In 2019, Jason Henrichs took 46 flights for business, traveling to cities where he stayed at hotels, dined at local restaurants, and sometimes even visited tourist attractions like the Liberty Bell.
In 2020, he took just three flights.
The traveling life has its perks—Henrichs, the CEO of Alloy Labs, a consortium of community banks, has Executive Platinum status on American Airlines, Gold Elite status at Marriott, and membership in not one but three private airport lounges. He has 350,000 miles, which he can use to fly his whole family across the world for free.
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But forced to stay at home during the pandemic, Henrichs got a taste of a life where he sees his family more, and is just as effective at work. He’s even been able to convince banking colleagues who have long been averse to giving up in-person meetings to move online. The talks he once flew across the country to deliver to boards of directors are more frequently streamed online now, and so are the meetings that would have lasted in a bank over 2 or 3 days but now are spread out over short Microsoft Teams huddles over 2 or 3 weeks. And lo and behold, he and his colleagues are getting more done.
“This isn’t about just reducing expense. This is about increasing effectiveness,” says Henrichs, who says he’ll likely travel once a month, rather than once a week, after the pandemic.
Tens of thousands of road warriors like Henrichs—and their employers—are coming to a similar conclusion, which is going to cause a reckoning for the already-battered leisure and hospitality sector. U.S. companies’ travel budgets declined by 90% or more in 2020, according to Deloitte Insights. Even if the pandemic ebbs, companies looking to become more environmentally sustainable won’t likely go back to the same volume of travel as before; corporations like Zurich Insurance Group AG, Bain & Company, and S&P Global have announced plans to cut business travel emissions in the next few years, with Zurich aiming to reduce emissions by as much as 70% by next year.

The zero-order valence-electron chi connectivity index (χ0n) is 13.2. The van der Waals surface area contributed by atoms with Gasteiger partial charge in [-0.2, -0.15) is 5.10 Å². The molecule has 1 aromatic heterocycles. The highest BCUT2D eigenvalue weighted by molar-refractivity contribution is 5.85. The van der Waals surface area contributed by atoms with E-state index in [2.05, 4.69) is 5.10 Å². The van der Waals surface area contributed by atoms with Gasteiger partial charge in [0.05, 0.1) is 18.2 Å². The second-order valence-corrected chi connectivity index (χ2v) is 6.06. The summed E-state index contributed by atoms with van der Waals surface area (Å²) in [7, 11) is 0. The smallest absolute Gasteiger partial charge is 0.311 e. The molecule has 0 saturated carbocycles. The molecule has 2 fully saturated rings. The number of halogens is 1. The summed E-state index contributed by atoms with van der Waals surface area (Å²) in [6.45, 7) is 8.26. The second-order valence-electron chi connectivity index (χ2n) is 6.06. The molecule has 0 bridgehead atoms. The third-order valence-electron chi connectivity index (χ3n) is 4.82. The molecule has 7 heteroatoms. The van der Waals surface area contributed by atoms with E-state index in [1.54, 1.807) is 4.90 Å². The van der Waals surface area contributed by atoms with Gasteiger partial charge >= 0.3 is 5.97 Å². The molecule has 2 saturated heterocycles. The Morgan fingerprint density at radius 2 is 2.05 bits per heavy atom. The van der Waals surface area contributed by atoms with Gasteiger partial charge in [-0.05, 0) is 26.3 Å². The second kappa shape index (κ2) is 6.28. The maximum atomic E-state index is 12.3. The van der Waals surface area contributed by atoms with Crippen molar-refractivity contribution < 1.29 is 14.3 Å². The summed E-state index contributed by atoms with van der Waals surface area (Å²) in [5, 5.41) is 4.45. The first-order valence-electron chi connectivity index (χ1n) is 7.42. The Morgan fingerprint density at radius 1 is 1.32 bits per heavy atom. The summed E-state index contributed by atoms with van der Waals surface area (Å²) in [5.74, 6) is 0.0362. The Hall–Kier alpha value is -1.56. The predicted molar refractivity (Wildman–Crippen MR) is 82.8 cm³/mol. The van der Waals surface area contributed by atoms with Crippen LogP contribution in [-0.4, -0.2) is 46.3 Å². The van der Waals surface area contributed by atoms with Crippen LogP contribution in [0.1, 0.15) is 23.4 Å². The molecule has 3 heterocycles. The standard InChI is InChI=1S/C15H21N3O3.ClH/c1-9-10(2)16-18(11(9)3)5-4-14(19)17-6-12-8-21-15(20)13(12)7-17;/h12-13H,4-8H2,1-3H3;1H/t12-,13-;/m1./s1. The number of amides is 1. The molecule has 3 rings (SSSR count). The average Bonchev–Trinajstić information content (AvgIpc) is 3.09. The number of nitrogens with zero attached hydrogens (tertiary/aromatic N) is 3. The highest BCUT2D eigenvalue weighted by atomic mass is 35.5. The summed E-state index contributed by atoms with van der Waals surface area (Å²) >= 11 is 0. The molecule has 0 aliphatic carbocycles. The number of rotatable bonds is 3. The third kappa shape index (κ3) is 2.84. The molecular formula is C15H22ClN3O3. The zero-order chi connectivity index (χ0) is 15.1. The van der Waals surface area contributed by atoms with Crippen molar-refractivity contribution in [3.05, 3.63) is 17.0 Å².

This could mean big losses for airlines, hotels, rental car companies, and other industries catering to corporate travelers. Business travelers make up 12% of airline passengers but 75% of revenues on certain flights. They brought in steady revenue to hotels when they attended conferences and events and then stayed a few extra days to vacation with their families.
Some executives predict that business travel will return to 85% of pre-pandemic levels, says Lindsey Roeschke, managing director for travel and hospitality analysis at Morning Consult. She considers that an optimistic take. “Even if I’m wrong, and we do see a return to those levels,” she says, “that’s still a massive loss for the industry as a whole.”
The hospitality industry is feeling it. During the pandemic, rental car companies like Hertz, hotels like the Fairmont in San Jose, and international airlines including Aeromexico, Virgin Atlantic, and LATAM all filed for bankruptcy protection. Government supports that kept the U.S. airline industry afloat ended September 30. The hotel industry is expected to earn $59 billion less in business travel revenue this year compared to 2019, according to the American Hotel and Lobby Association. Airlines are expected to lose $51.8 billion in 2021 alone.